Differentially expressed genes dependent on smoking status
We used two adjusted (minimally- and fully-adjusted) models to assess the relationships between smoking status and gene expression profiles, using the ‘limma’ package for gene-wise linear models. In minimally-adjusted models, we adjusted for technical variables such as laboratory batch (laboratory plates) and sample storage time, while in fully-adjusted models, in addition to the technical variables, we included the following variables that were associated with both the exposure and the outcome: selected WBC proportions, age, BMI, and use of hormone replacement therapy at the time of blood collection, as well as information on alcohol consumption and use of oral contraceptives, which was taken from the main questionnaires. The presence of differentially expressed genes (DEGs) was determined by three comparisons of smoking status groups: CS-vs-NS, CS-vs-FS, and FS-vs-NS. We considered Benjamini–Hochberg false discovery rates (FDR) with the significance threshold FDR ≤ 0.05.
In minimally-adjusted models, there were 1009 DEGs in the CS-vs-NS comparison; 427 up-regulated and 582 down-regulated genes. Correspondingly, in the CS-vs-FS comparison, there were 1371 DEGs (559 up-regulated, 812 down-regulated). In fully-adjusted models, there were 911 DEGs in the CS-vs-NS comparison (355 up-regulated, 556 down-regulated; Fig. 2A,D), and 1082 DEGs in the CS-vs-FS comparison (435 up-regulated, 647 down-regulated; Fig. 2B,E). The two adjusted models had 670 overlapping DEGs in the CS-vs-NS comparison (Supplementary Table S4) and 839 in the CS-vs-FS comparison (Supplementary Table S5). Similarly, the CS-vs-NS and CS-vs-FS comparisons had 776 and 652 overlapping DEGs in the minimally- and fully-adjusted models, respectively. In the fully-adjusted models, there were 230 up-regulated and 422 down-regulated genes that overlapped between the CS-vs-NS and CS-vs-FS comparison and displayed the same direction of effects. The top-ranked gene (i.e., the gene with the lowest FDR adjusted p-values) in all comparisons was LRRN3 (Supplementary Fig. S2). Receiver operating characteristics (ROC) curve analyses showed that expression levels of LRRN3, as measured by the Illumina arrays, could strongly distinguish CS from NS and moderately distinguish FS (with ≤ 10 years TSC) from NS (Supplementary Fig. S3). Moreover, in a subset of our dataset, LRRN3 expression showed similar discriminative power as DNA methylation at the AHRR CpG site (cg05575921), which is a known marker for smoking exposure19. There were no DEGs in the FS-vs-NS comparison in either model (Fig. 2C). However, LRRN3 was the only DEG that remained significant when we included only FS with TSC ≤ 10 years and compared it with NS in the minimally-adjusted model (with log2 fold-change (logFC) = 0.34 and FDR = 3.63E−04). The p-values were uniformly distributed only in the FS-vs-NS comparison, but not in the other comparisons, as presented in quantile–quantile plots (Supplementary Fig. S4). Further, we used the ‘limma’ package to analyse the effects of passive smoking among NS, by contrasting all NS who were PS in adulthood with the other NS using the minimally-adjusted model. There were no DEGs when testing differences between PS (n = 100) and non-PS (n = 428).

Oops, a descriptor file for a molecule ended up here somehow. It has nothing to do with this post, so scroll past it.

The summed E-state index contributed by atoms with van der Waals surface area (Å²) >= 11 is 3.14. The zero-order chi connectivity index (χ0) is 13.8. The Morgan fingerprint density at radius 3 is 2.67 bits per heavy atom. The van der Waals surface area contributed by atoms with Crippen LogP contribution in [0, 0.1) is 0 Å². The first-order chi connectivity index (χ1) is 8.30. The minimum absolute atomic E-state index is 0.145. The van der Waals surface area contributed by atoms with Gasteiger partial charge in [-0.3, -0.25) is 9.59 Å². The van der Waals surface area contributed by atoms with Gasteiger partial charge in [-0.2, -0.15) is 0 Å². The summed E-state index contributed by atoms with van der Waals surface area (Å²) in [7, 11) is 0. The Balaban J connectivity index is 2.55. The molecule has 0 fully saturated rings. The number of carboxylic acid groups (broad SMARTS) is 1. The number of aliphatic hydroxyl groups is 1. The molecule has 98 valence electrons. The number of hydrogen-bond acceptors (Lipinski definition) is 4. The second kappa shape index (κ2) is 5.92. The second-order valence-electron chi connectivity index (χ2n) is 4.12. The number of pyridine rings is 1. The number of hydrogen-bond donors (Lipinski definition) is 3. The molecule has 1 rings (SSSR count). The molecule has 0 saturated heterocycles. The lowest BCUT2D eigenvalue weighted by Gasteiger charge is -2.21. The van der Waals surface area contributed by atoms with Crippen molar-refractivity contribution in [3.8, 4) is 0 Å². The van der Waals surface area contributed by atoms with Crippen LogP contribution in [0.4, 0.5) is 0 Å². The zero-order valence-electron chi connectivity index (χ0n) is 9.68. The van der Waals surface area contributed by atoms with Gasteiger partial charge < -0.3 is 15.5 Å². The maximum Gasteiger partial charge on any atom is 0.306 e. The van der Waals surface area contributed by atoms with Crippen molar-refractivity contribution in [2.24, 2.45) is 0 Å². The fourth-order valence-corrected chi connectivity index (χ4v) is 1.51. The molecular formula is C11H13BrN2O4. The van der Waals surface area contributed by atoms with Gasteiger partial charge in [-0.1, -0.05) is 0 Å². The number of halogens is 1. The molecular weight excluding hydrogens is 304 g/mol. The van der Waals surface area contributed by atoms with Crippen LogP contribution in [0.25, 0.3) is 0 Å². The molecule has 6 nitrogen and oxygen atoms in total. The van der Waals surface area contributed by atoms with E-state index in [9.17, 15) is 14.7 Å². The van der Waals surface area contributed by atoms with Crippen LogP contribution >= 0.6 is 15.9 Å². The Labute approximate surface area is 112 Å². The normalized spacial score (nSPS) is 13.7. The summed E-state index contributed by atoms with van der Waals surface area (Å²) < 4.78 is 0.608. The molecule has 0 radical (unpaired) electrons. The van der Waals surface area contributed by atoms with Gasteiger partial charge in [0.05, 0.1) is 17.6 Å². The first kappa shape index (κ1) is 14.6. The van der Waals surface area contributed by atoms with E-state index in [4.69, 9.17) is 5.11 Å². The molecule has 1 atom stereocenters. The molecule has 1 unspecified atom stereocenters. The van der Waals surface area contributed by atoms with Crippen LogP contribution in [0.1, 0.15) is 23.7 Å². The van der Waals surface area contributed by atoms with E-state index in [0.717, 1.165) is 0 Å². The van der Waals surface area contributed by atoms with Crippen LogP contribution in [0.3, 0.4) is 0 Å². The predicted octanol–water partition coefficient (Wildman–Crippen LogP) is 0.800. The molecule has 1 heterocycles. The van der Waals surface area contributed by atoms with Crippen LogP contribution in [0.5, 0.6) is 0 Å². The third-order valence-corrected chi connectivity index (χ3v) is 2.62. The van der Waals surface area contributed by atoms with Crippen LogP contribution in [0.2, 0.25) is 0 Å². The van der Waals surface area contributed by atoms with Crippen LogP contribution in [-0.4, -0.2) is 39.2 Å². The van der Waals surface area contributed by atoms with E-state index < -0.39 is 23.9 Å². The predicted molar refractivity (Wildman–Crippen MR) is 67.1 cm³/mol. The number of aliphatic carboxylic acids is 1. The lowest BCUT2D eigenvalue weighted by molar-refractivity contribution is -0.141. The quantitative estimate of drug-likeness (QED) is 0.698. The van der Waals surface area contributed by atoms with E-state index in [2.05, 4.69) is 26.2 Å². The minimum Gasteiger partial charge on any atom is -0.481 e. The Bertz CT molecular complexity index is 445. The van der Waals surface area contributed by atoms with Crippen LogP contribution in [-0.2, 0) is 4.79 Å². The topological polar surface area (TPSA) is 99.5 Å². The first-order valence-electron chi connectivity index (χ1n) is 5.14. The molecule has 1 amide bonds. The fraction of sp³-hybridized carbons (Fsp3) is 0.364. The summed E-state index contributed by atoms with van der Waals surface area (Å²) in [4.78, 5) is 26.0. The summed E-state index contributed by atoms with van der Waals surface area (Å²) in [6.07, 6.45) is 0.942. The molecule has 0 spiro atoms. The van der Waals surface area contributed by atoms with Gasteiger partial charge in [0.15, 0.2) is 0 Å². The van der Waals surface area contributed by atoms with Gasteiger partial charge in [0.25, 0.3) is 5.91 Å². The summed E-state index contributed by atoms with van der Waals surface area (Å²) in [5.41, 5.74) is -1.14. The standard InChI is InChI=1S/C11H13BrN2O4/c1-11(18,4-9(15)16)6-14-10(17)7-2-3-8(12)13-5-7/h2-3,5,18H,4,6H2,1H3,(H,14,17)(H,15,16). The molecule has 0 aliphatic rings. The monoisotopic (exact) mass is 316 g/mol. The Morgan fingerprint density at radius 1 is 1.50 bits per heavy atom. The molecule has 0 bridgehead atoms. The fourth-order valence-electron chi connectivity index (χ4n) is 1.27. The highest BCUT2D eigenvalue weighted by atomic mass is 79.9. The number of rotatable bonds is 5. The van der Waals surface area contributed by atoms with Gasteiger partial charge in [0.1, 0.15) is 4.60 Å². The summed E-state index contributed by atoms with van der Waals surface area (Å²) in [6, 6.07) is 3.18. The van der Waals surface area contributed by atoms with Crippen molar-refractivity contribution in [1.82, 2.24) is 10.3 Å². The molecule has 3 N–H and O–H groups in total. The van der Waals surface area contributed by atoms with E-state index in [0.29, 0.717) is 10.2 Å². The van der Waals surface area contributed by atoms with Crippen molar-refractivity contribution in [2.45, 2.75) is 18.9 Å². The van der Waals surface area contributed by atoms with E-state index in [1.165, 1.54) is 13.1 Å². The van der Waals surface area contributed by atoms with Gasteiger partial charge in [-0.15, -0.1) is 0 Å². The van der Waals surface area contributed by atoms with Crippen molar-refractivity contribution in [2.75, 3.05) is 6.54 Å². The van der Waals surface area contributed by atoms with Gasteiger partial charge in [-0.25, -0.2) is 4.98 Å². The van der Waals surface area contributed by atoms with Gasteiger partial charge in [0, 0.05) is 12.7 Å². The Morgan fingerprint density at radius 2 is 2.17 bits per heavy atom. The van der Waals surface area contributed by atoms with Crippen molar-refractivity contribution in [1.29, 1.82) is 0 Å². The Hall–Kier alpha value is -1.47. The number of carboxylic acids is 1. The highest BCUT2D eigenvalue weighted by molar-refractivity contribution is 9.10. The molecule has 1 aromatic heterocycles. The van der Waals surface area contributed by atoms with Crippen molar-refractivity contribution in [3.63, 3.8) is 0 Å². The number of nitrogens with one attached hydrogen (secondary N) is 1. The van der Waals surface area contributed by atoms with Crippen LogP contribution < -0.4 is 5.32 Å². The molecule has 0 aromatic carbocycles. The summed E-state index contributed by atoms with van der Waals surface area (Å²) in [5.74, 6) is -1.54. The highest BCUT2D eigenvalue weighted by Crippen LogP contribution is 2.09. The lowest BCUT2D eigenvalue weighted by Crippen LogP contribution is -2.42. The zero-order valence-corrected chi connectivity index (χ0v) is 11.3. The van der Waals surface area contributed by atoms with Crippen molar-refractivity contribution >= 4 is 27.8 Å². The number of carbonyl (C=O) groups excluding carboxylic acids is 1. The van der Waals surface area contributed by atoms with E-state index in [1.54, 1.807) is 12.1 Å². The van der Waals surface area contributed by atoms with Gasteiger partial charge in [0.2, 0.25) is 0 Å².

Analyses of smoking metrics within ever smokers